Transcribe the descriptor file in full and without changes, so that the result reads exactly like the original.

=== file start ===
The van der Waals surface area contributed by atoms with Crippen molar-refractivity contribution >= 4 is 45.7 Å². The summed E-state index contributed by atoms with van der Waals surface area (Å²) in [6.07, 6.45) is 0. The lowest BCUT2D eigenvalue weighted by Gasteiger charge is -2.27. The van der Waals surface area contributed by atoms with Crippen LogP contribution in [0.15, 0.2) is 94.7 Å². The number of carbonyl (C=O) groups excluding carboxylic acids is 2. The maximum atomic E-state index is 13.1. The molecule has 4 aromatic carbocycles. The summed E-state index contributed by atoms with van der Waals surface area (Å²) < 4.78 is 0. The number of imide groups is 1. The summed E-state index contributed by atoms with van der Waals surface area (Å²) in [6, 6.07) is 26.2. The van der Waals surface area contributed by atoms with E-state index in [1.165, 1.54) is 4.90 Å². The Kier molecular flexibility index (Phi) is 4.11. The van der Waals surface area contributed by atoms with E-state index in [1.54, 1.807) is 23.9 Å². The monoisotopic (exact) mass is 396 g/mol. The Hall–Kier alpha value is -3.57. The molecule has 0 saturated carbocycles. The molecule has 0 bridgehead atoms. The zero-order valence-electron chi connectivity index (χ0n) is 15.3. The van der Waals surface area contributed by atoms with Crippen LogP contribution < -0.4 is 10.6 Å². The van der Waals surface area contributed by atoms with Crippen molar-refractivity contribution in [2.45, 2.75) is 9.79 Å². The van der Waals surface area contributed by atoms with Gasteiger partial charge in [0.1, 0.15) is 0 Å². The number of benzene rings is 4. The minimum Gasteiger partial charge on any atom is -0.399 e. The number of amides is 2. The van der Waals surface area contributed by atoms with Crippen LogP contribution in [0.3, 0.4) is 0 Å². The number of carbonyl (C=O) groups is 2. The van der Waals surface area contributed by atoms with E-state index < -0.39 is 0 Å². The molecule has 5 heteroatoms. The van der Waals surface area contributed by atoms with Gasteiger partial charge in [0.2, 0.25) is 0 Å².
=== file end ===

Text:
The van der Waals surface area contributed by atoms with Crippen molar-refractivity contribution >= 4 is 45.7 Å². The summed E-state index contributed by atoms with van der Waals surface area (Å²) in [6.07, 6.45) is 0. The lowest BCUT2D eigenvalue weighted by Gasteiger charge is -2.27. The van der Waals surface area contributed by atoms with Crippen LogP contribution in [0.15, 0.2) is 94.7 Å². The number of carbonyl (C=O) groups excluding carboxylic acids is 2. The maximum atomic E-state index is 13.1. The molecule has 4 aromatic carbocycles. The summed E-state index contributed by atoms with van der Waals surface area (Å²) < 4.78 is 0. The number of imide groups is 1. The summed E-state index contributed by atoms with van der Waals surface area (Å²) in [6, 6.07) is 26.2. The van der Waals surface area contributed by atoms with E-state index in [1.165, 1.54) is 4.90 Å². The Kier molecular flexibility index (Phi) is 4.11. The van der Waals surface area contributed by atoms with E-state index in [1.54, 1.807) is 23.9 Å². The monoisotopic (exact) mass is 396 g/mol. The Hall–Kier alpha value is -3.57. The molecule has 0 saturated carbocycles. The molecule has 0 bridgehead atoms. The zero-order valence-electron chi connectivity index (χ0n) is 15.3. The van der Waals surface area contributed by atoms with Crippen LogP contribution < -0.4 is 10.6 Å². The van der Waals surface area contributed by atoms with Crippen molar-refractivity contribution in [2.45, 2.75) is 9.79 Å². The van der Waals surface area contributed by atoms with Gasteiger partial charge in [0.1, 0.15) is 0 Å². The number of benzene rings is 4. The minimum Gasteiger partial charge on any atom is -0.399 e. The number of amides is 2. The van der Waals surface area contributed by atoms with Crippen LogP contribution in [0.3, 0.4) is 0 Å². The number of carbonyl (C=O) groups is 2. The van der Waals surface area contributed by atoms with E-state index < -0.39 is 0 Å². The molecule has 5 heteroatoms. The van der Waals surface area contributed by atoms with Gasteiger partial charge in [0.2, 0.25) is 0 Å².